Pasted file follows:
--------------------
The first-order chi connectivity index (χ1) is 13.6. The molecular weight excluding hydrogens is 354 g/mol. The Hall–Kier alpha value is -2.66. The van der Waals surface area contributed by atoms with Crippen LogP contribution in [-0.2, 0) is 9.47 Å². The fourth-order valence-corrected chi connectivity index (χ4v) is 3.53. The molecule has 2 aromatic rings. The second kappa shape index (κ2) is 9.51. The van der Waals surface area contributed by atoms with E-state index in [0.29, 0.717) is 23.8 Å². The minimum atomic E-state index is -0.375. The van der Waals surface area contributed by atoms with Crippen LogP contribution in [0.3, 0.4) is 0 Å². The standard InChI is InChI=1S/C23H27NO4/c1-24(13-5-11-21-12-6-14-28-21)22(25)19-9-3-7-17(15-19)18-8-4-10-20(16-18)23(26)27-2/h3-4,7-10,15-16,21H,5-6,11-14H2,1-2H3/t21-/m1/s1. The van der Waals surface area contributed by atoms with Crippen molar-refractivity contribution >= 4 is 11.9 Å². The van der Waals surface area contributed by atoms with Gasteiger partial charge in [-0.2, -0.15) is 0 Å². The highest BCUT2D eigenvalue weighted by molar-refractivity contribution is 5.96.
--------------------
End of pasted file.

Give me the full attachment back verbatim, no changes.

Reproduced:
The first-order chi connectivity index (χ1) is 13.6. The molecular weight excluding hydrogens is 354 g/mol. The Hall–Kier alpha value is -2.66. The van der Waals surface area contributed by atoms with Crippen LogP contribution in [-0.2, 0) is 9.47 Å². The fourth-order valence-corrected chi connectivity index (χ4v) is 3.53. The molecule has 2 aromatic rings. The second kappa shape index (κ2) is 9.51. The van der Waals surface area contributed by atoms with E-state index in [0.29, 0.717) is 23.8 Å². The minimum atomic E-state index is -0.375. The van der Waals surface area contributed by atoms with Crippen LogP contribution in [0.3, 0.4) is 0 Å². The standard InChI is InChI=1S/C23H27NO4/c1-24(13-5-11-21-12-6-14-28-21)22(25)19-9-3-7-17(15-19)18-8-4-10-20(16-18)23(26)27-2/h3-4,7-10,15-16,21H,5-6,11-14H2,1-2H3/t21-/m1/s1. The van der Waals surface area contributed by atoms with Crippen molar-refractivity contribution >= 4 is 11.9 Å². The van der Waals surface area contributed by atoms with Gasteiger partial charge in [-0.2, -0.15) is 0 Å². The highest BCUT2D eigenvalue weighted by molar-refractivity contribution is 5.96.